Photo and Story By: Hope Davis
Since the cancellation of post season winter sports on March 16th, (along with the entire spring sport season) in response to the severity of the Novel Coronavirus, COVID-19, there has been much debate as to how the IHSAA would guide our school athletics.
As of Tuesday, July 28, it has been 134 days since the abrupt end of post season basketball. As heart-breaking as it was for all schools around the country, the Leader is particularly sympathetic to our two Spencer County schools. It was especially devastating because both North and South Spencer boys basketball teams had just completed successful seasons, possessing such talent and opportunity to move deeper into the post season realm. Both schools won their sectionals on the same night and were scheduled to play in the regional games. Alas, those state championship aspirations were cut short for every team earning the right to continue on in the play-offs. While winter sports teams were able to complete their regular season games, spring sports athletes were robbed of the chance to leave their mark on 2020.
Much anticipation has led to this very moment. Will fall sports take place? What will games look like? How will social distancing recommendations be handled? What are the coaches doing to ensure the health and safety of student athletes and essential staff?
Heritage Hills began their football practices July 6th, with especially strict guidelines as to what athletes and staff were allowed to do and for how long they were allowed to do it. Starting the 6th through the 19th, they were allowed to hold contact-less practices. Due to the inability to make contact and with football being very much a contact sport, the Patriots stuck to focusing on strength and conditioning. Head Coach Todd Wilkerson saw opportunity despite difficulty; while contact was prohibited since it was so early in the preseason it was the perfect time to get his athletes back in shape after 100 plus days in self quarantine. During that same period before every practice all athletes and staff had to complete and record a series of questions the staff had been trained to ask. Use of locker rooms was prohibited. Student athletes were only allowed to be on campus up to 15 hours per week and complete four conditioning sessions not too exceed two hours. Two activity days were granted a week while being limited to three hours per those two days. While in the gym, capacity was limited and was reduced to half, also during gym attendance no spotters were allowed for weight lifters.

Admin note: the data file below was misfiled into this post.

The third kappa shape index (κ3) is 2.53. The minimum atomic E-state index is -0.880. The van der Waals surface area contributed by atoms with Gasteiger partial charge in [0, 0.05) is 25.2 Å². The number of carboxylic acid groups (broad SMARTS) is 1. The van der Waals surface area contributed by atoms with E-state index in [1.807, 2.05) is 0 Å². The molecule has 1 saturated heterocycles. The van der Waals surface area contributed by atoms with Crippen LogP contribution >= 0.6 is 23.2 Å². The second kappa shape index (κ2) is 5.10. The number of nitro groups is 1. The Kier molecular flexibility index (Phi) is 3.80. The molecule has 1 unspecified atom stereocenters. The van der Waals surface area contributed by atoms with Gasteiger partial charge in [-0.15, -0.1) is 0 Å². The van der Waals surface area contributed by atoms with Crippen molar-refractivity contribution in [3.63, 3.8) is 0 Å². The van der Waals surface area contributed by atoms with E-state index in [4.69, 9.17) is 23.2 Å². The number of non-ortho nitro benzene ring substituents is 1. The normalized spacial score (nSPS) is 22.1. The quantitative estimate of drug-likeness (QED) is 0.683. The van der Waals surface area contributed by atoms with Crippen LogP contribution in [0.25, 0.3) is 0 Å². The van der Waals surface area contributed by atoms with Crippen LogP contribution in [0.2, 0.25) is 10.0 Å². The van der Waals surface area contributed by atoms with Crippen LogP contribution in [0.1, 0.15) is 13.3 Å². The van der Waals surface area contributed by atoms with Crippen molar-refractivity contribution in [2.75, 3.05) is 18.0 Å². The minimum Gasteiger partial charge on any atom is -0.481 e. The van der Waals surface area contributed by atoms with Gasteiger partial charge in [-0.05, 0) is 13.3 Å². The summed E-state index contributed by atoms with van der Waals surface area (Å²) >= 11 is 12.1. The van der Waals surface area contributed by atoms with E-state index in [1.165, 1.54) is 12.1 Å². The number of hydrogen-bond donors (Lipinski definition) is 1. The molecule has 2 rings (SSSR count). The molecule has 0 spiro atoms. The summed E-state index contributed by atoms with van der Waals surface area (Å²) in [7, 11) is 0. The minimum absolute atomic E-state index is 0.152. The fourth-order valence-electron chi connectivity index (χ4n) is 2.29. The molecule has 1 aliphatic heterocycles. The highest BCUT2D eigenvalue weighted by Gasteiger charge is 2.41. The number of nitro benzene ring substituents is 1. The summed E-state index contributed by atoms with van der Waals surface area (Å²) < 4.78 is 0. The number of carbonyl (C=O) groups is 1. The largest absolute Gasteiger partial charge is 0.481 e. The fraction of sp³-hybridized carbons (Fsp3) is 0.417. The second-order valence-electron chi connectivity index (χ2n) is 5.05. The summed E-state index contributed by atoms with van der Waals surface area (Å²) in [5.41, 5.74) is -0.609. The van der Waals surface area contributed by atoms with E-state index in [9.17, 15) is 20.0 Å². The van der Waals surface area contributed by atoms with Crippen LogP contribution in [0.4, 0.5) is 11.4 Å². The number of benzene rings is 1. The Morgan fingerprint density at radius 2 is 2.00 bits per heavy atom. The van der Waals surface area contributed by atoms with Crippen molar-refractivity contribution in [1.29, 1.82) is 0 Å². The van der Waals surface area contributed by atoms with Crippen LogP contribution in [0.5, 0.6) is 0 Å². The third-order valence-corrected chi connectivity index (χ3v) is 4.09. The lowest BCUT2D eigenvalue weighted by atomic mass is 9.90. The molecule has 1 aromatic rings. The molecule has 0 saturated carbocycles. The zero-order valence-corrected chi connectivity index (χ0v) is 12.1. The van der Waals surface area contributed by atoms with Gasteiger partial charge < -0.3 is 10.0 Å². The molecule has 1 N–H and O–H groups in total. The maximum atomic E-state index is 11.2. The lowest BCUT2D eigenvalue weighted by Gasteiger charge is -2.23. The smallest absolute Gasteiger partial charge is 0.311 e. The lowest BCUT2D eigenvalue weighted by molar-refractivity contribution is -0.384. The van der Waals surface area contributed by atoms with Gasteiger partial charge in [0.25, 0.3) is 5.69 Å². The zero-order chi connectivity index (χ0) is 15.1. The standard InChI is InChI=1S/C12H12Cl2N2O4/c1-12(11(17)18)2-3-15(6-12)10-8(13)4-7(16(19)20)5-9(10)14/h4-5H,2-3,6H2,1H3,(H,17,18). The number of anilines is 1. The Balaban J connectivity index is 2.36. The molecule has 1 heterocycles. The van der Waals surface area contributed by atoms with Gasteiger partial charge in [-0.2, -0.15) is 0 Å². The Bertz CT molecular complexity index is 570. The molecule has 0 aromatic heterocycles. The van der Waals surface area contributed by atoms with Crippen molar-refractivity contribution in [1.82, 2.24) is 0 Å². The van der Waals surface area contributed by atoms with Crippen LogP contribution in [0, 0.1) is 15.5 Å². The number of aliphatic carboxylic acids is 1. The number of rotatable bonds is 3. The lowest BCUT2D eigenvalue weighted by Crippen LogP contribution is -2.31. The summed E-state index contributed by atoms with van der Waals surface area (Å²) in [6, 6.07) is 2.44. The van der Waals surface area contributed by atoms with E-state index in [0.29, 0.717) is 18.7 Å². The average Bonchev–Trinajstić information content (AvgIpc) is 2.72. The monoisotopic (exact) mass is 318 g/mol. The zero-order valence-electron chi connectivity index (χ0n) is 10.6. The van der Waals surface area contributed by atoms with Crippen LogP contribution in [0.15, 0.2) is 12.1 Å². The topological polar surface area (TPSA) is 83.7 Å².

Starting July 20, all sports were given the go ahead to allow spotters in the gym and were allowed to begin contact practices. Daily wellness checks for athletes and staff before practice is still required. Equipment use is allowed but every piece must be sanitized after practices. Other than social distancing when possible, coaching staff and other essential personnel are to wear a mask when they must be within six feet of others, and all regular IHSAA rules pertaining to each individual sport have returned to normal. All rules in place for COVID precautions and guidelines were set for all high school sports in Indiana, not just North and South Spencer County schools.
Games will very likely look much different this season and it’s not just because of the new 2020 Schedule. Social distancing will not be going away any time soon. It is still to be determined how fan ticket purchasing, seating and capacity will look like for this season, but not much seems to be in the works as to how different the sport will look during game play. Its just not possible to play football and not be within less than a few inches from another player, much less in full contact with another being. So while real precautions and preparations are taking place off the field, Coach Wilkerson believes it is imperative for his players to make smart decisions when away from the sport. The less people they are in contact with and the more social distancing, hand washing and mask wearing they do outside of football the more likely the athletes will be able to continue playing.
Despite COVID being the Patriots most challenging opponent, they have a few more new opponents to add to their schedule and prepare for this season. Due to the Big Eight Conference not having enough schools for a full conference schedule, the teams left in the conference moved to others, forcing the PAC to be realigned and divided in two. The PAC has now been divided into big schools and small schools for football only. This year the Patriots will not see the Jasper Wildcats, Pike Central Chargers or Forest Park Rangers. Instead they will play the Boonville Pioneers, Washington Hatchets, and Princeton Tigers. This year’s summer team camp has been canceled, their scrimmage has been moved to August 15th since the guidelines restrict spectators until the 14th of August. It is likely that at-game stadium capacity will be reduced.
It is safe to say that right now nothing is certain. While high school sports are a staple for many, the most important thing is the health and safety of athletes and spectators alike. If sports are what the public wants to watch, fans must continue to social distance, wear a mask in public, and of course wash their hands. The more precautions everyone adheres to the more likely high school sports will be able to continue.